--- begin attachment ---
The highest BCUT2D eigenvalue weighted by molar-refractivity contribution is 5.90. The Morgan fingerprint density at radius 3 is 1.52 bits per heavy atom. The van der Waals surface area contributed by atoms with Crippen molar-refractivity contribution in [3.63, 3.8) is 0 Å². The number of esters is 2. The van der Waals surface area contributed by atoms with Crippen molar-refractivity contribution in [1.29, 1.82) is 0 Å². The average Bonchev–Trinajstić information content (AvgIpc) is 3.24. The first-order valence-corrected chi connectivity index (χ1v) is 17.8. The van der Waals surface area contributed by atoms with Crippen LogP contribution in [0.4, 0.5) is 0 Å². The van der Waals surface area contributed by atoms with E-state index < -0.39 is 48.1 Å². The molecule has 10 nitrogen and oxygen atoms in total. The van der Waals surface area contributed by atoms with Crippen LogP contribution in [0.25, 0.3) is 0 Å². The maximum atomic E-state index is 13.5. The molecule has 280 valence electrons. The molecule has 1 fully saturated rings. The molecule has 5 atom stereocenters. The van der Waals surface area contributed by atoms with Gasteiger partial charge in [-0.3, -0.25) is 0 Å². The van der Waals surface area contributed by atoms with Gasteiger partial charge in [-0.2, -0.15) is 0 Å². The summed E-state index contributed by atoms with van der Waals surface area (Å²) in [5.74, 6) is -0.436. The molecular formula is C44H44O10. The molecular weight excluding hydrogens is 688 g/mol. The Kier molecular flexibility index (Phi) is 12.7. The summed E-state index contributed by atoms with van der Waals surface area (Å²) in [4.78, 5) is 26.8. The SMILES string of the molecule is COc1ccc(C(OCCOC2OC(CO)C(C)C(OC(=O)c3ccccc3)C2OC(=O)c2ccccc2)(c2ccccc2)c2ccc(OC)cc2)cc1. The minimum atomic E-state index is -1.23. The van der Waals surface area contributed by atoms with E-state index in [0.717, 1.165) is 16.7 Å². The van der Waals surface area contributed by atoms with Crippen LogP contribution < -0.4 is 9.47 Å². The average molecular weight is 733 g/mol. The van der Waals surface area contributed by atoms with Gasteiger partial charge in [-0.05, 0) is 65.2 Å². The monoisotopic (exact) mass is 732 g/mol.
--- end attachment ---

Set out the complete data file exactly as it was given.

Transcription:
The highest BCUT2D eigenvalue weighted by molar-refractivity contribution is 5.90. The Morgan fingerprint density at radius 3 is 1.52 bits per heavy atom. The van der Waals surface area contributed by atoms with Crippen molar-refractivity contribution in [3.63, 3.8) is 0 Å². The number of esters is 2. The van der Waals surface area contributed by atoms with Crippen molar-refractivity contribution in [1.29, 1.82) is 0 Å². The average Bonchev–Trinajstić information content (AvgIpc) is 3.24. The first-order valence-corrected chi connectivity index (χ1v) is 17.8. The van der Waals surface area contributed by atoms with Crippen LogP contribution in [0.4, 0.5) is 0 Å². The van der Waals surface area contributed by atoms with E-state index < -0.39 is 48.1 Å². The molecule has 10 nitrogen and oxygen atoms in total. The van der Waals surface area contributed by atoms with Crippen LogP contribution in [0.25, 0.3) is 0 Å². The maximum atomic E-state index is 13.5. The molecule has 280 valence electrons. The molecule has 1 fully saturated rings. The molecule has 5 atom stereocenters. The van der Waals surface area contributed by atoms with Gasteiger partial charge in [-0.3, -0.25) is 0 Å². The van der Waals surface area contributed by atoms with Gasteiger partial charge in [-0.2, -0.15) is 0 Å². The summed E-state index contributed by atoms with van der Waals surface area (Å²) in [5.74, 6) is -0.436. The molecular formula is C44H44O10. The molecular weight excluding hydrogens is 688 g/mol. The Kier molecular flexibility index (Phi) is 12.7. The summed E-state index contributed by atoms with van der Waals surface area (Å²) in [4.78, 5) is 26.8. The SMILES string of the molecule is COc1ccc(C(OCCOC2OC(CO)C(C)C(OC(=O)c3ccccc3)C2OC(=O)c2ccccc2)(c2ccccc2)c2ccc(OC)cc2)cc1. The minimum atomic E-state index is -1.23. The van der Waals surface area contributed by atoms with E-state index in [0.717, 1.165) is 16.7 Å². The van der Waals surface area contributed by atoms with Crippen LogP contribution < -0.4 is 9.47 Å². The average molecular weight is 733 g/mol. The van der Waals surface area contributed by atoms with Gasteiger partial charge in [-0.05, 0) is 65.2 Å². The monoisotopic (exact) mass is 732 g/mol.